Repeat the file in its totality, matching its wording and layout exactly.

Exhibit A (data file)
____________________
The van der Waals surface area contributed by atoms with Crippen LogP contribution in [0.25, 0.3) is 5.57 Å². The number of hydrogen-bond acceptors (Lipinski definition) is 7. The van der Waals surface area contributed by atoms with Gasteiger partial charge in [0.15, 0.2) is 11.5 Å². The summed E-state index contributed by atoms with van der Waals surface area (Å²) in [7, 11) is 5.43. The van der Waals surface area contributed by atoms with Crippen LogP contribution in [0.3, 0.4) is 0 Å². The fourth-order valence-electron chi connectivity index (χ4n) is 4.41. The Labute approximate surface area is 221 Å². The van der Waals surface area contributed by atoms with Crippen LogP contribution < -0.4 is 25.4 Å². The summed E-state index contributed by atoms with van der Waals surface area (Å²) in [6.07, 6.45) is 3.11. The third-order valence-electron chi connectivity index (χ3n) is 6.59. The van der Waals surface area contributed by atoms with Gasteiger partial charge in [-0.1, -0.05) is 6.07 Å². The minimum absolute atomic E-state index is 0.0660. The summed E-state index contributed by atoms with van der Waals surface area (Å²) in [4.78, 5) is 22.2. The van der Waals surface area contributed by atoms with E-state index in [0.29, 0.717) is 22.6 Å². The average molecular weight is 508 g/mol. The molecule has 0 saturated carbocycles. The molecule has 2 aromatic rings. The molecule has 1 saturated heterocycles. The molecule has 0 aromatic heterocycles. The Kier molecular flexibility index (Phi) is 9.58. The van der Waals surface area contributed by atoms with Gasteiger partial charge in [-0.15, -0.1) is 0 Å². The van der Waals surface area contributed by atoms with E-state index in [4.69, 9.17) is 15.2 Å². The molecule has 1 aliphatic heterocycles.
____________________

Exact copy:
The van der Waals surface area contributed by atoms with Crippen LogP contribution in [0.25, 0.3) is 5.57 Å². The number of hydrogen-bond acceptors (Lipinski definition) is 7. The van der Waals surface area contributed by atoms with Gasteiger partial charge in [0.15, 0.2) is 11.5 Å². The summed E-state index contributed by atoms with van der Waals surface area (Å²) in [7, 11) is 5.43. The van der Waals surface area contributed by atoms with Crippen LogP contribution in [0.3, 0.4) is 0 Å². The fourth-order valence-electron chi connectivity index (χ4n) is 4.41. The Labute approximate surface area is 221 Å². The van der Waals surface area contributed by atoms with Crippen LogP contribution < -0.4 is 25.4 Å². The summed E-state index contributed by atoms with van der Waals surface area (Å²) in [6.07, 6.45) is 3.11. The third-order valence-electron chi connectivity index (χ3n) is 6.59. The van der Waals surface area contributed by atoms with Gasteiger partial charge in [-0.1, -0.05) is 6.07 Å². The minimum absolute atomic E-state index is 0.0660. The summed E-state index contributed by atoms with van der Waals surface area (Å²) in [4.78, 5) is 22.2. The van der Waals surface area contributed by atoms with E-state index in [0.29, 0.717) is 22.6 Å². The average molecular weight is 508 g/mol. The molecule has 0 saturated carbocycles. The molecule has 2 aromatic rings. The molecule has 1 saturated heterocycles. The molecule has 0 aromatic heterocycles. The Kier molecular flexibility index (Phi) is 9.58. The van der Waals surface area contributed by atoms with Gasteiger partial charge in [-0.15, -0.1) is 0 Å². The van der Waals surface area contributed by atoms with E-state index in [4.69, 9.17) is 15.2 Å². The molecule has 1 aliphatic heterocycles.